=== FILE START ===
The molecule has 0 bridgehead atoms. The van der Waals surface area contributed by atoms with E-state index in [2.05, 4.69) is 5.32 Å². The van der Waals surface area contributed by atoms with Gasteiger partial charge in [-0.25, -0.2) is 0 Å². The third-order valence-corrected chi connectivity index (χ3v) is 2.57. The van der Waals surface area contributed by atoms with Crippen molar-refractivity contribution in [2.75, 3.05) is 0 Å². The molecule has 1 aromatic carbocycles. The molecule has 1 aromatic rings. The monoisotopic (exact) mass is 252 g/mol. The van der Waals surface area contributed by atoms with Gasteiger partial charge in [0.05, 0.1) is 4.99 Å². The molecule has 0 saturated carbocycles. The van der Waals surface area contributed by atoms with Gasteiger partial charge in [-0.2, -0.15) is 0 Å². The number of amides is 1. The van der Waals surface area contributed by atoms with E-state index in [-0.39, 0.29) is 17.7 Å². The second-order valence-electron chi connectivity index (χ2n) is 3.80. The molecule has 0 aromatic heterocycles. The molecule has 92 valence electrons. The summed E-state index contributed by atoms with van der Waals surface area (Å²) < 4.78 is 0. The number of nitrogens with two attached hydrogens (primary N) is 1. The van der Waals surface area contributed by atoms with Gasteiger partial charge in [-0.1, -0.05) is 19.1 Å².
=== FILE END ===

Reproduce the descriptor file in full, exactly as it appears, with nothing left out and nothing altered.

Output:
The molecule has 0 bridgehead atoms. The van der Waals surface area contributed by atoms with E-state index in [2.05, 4.69) is 5.32 Å². The van der Waals surface area contributed by atoms with Gasteiger partial charge in [-0.25, -0.2) is 0 Å². The third-order valence-corrected chi connectivity index (χ3v) is 2.57. The van der Waals surface area contributed by atoms with Crippen molar-refractivity contribution in [2.75, 3.05) is 0 Å². The molecule has 1 aromatic carbocycles. The molecule has 1 aromatic rings. The monoisotopic (exact) mass is 252 g/mol. The van der Waals surface area contributed by atoms with Gasteiger partial charge in [0.05, 0.1) is 4.99 Å². The molecule has 0 saturated carbocycles. The van der Waals surface area contributed by atoms with Gasteiger partial charge in [-0.2, -0.15) is 0 Å². The number of amides is 1. The van der Waals surface area contributed by atoms with E-state index in [-0.39, 0.29) is 17.7 Å². The second-order valence-electron chi connectivity index (χ2n) is 3.80. The molecule has 0 aromatic heterocycles. The molecule has 92 valence electrons. The summed E-state index contributed by atoms with van der Waals surface area (Å²) < 4.78 is 0. The number of nitrogens with two attached hydrogens (primary N) is 1. The van der Waals surface area contributed by atoms with Gasteiger partial charge in [-0.1, -0.05) is 19.1 Å².